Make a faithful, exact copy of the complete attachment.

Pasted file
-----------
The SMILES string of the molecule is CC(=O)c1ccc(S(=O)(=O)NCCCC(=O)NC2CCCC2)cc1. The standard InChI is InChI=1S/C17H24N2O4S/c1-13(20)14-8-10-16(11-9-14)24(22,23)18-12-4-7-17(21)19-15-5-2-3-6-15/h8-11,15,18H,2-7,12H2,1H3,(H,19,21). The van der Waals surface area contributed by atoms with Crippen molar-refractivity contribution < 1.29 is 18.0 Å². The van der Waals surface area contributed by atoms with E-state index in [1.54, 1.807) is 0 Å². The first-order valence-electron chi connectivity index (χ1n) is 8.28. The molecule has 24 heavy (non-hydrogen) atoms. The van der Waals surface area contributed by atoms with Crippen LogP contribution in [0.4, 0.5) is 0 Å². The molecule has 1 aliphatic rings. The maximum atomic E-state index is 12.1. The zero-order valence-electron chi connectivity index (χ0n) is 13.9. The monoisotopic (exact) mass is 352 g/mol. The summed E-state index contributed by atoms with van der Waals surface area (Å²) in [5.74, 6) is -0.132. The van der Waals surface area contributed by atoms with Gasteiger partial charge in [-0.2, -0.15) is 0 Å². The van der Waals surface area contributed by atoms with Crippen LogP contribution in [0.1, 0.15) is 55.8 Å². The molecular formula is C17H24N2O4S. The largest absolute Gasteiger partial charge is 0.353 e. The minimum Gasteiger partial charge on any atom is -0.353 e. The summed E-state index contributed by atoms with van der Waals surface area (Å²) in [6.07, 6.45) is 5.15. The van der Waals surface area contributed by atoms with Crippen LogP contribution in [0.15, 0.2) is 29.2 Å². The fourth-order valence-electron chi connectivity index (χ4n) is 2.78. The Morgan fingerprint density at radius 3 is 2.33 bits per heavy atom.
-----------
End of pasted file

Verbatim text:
The SMILES string of the molecule is CC(=O)c1ccc(S(=O)(=O)NCCCC(=O)NC2CCCC2)cc1. The standard InChI is InChI=1S/C17H24N2O4S/c1-13(20)14-8-10-16(11-9-14)24(22,23)18-12-4-7-17(21)19-15-5-2-3-6-15/h8-11,15,18H,2-7,12H2,1H3,(H,19,21). The van der Waals surface area contributed by atoms with Crippen molar-refractivity contribution < 1.29 is 18.0 Å². The van der Waals surface area contributed by atoms with E-state index in [1.54, 1.807) is 0 Å². The first-order valence-electron chi connectivity index (χ1n) is 8.28. The molecule has 24 heavy (non-hydrogen) atoms. The van der Waals surface area contributed by atoms with Crippen LogP contribution in [0.4, 0.5) is 0 Å². The molecule has 1 aliphatic rings. The maximum atomic E-state index is 12.1. The zero-order valence-electron chi connectivity index (χ0n) is 13.9. The monoisotopic (exact) mass is 352 g/mol. The summed E-state index contributed by atoms with van der Waals surface area (Å²) in [5.74, 6) is -0.132. The van der Waals surface area contributed by atoms with Gasteiger partial charge in [-0.2, -0.15) is 0 Å². The van der Waals surface area contributed by atoms with Crippen LogP contribution in [0.1, 0.15) is 55.8 Å². The molecular formula is C17H24N2O4S. The largest absolute Gasteiger partial charge is 0.353 e. The minimum Gasteiger partial charge on any atom is -0.353 e. The summed E-state index contributed by atoms with van der Waals surface area (Å²) in [6.07, 6.45) is 5.15. The van der Waals surface area contributed by atoms with Crippen LogP contribution in [0.15, 0.2) is 29.2 Å². The fourth-order valence-electron chi connectivity index (χ4n) is 2.78. The Morgan fingerprint density at radius 3 is 2.33 bits per heavy atom.